Hot infused drinks are becoming a very creative alternative to experiment unique combinations of flavors. Beyond coffee and tea, there are a wide variety of alternatives using liquor and fresh fruits to create hot cocktails. Using the coffee vacuum, molecular mixologists have created hot cocktails by adding herbs, tea, citrus peel, dried flowers and other aromatics tothe top glass container. The bottom container is filled with the desired alcohol mix with water and simple syrup. When the liquor in the bottom container boils up, it becomes infused with the flavors and aroma of the top container. It is heated at the table and served directly from the bottom container.
I have used it for making broths infused with mushroom or herbs which creates a wonderful experience at the table. Another way I use the Hot Infusion Siphon is mixing exiting hot drink for guests to enjoy. Below is an example of my drink "Hot Swede". You will find the full recipe under Cooking at home.
If there is one thing Swedish chefs can do really well, it would be shellfish. You have some of the best shellfish coastlines in the world so learning to cook these remarkable creatures is imbedded in the Swedish genes. Leif Mannerström is considered by many as the King of Swedish Shellfish, so these recipes are not only good, they are great. Shellfish is the first collection of his shellfish recipes and the first to bring his impeccable knowledge of shellfish to North American cooks.
Mannerström keeps one foot firmly planted in the best traditions of ocean cuisine while still creating dishes that appeal to the modern palate. The book covers every type of shellfish: sea mussels, clams, lobster, scampi, crab, crayfish, oysters, scallops, shrimps, prawns, gambas, sea urchin, whelk and their accompaniments.
The book features more than 200 imaginative recipes, some with new twists on tradition, others divinely original. They include:
I have two favorite recipes from this book: the Sea Urchin soup is magnificent and the lobster gratin is food heaven. The recipes are easy to follow and as always, the key to great shellfish is fresh shellfish. If you love shellfish, this book is a must!!
Chef Morimoto has been the Japanese iron chef on the Food Network's weekly show, "Iron Chef," and its spinoff "Iron Chef America," since 1999. Morimoto's cooking has distinctive Japanese roots, yet it's actually, as the chef calls it, "global cooking for the 21st century." Morimoto's unique cuisine is characterized by beautiful Japanese color combinations and aromas, while the preparation infuses multicultural influences such as traditional Chinese spices and simple Italian ingredients, presented in a refined French style.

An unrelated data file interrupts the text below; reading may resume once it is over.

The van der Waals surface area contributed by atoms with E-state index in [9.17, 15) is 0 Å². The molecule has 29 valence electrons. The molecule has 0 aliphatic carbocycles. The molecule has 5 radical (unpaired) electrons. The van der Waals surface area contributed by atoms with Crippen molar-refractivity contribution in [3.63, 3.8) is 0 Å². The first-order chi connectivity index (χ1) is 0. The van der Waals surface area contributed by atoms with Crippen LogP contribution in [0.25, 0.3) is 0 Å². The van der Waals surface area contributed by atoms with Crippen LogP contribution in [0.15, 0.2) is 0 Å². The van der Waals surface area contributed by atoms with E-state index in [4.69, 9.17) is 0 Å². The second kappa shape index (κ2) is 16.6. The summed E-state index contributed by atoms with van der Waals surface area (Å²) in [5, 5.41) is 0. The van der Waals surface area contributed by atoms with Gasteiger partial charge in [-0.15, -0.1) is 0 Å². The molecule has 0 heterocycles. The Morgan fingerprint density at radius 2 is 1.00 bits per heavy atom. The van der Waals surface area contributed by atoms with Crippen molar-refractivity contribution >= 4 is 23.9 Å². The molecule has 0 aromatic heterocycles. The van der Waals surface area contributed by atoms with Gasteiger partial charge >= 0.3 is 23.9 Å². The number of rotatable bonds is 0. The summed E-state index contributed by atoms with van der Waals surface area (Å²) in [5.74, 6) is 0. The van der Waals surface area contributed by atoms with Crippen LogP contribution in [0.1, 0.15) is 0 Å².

It is a beautiful cookbook but it is quite advanced. The recipes requires precise knife skills and flawless execution, but when it all comes together it really works - it is immensely tasty. I cooked his "braised pork belly with hot scallops porridge" a couple of months ago and it was amazing.
Highly recommended if you like Japanese cuisine with a modern twist or if you are a big fan of Chef Morimoto.
Cabela has a great commercial food dehydrator that can be used for a variety of tasks in the kitchen. Do you want salty and crispy Kale chips? Or do you want homemade beef jerky? The Cabela takes care of both tasks with ease. Here are some facts about the dehydrator:
Auckland's famous The French Cafe is the most awarded and honored restaurant in New Zealand, a place where successive chefs have stamped their creative mark and thrilled diners for over 25 years. Under owners Simon Wright and Creghan Molloy Wright it has developed a great reputation as a restaurant of exquisite standards, so popular that tables have to be booked weeks in advance. When I had dinner there I was impressed by the french cuisine which still had a very New Zealand touch to it. Before we were seated I had the opportunity to look through the book and decided to buy it immediately. In The French Cafe Cookbook, the husband and wife team share the secrets of their passion, with 80 outstanding recipes, stunning photography by Charlie Smith, and illuminating tales of the love that go into running a restaurant at the top of its game. I like the recipes, they are daunting but not impossible. The book is of high quality and even though some of the ingredients might be difficult to get hold of, you can still find most of the things needed to duplicate Chef Wright's cuisine.
The Bentley was opened in March 2006 in Sydney by Chef Brent Savage and Sommelier Nick Hildebrandt. With the Bentley came a new kind of restaurant for Sydney – one where the food could challenge and inspire you, but in a relaxed atmosphere where you could find an eclectic list of wines not offered anywhere else.
2013 has seen the Bentley move from its original home in Surry Hills to a bigger, grander space at the Radisson Blu Hotel.
Brent’s globally influenced, cutting-edge food is often described as “art on a plate.” This book reveals the secrets behind his creations in an accessible, engaging manner, and it will inspire the inspirational home cook, the apprentice chef, and the seasoned professional alike. It has detailed photography and instructions on modern cooking techniques, such as sous vide, but replicating the dishes in the home kitchen is not too difficult. Recipes are not overwhelming and very easy to follow. See the recipe for Seared Tuna in the Cooking-at-home section.
This is a very good cookbook, full with great recipes that are not too hard to duplicate at home. Some of the ingredients could be difficult to get hold of, but in general they could easily be substituted with something similar.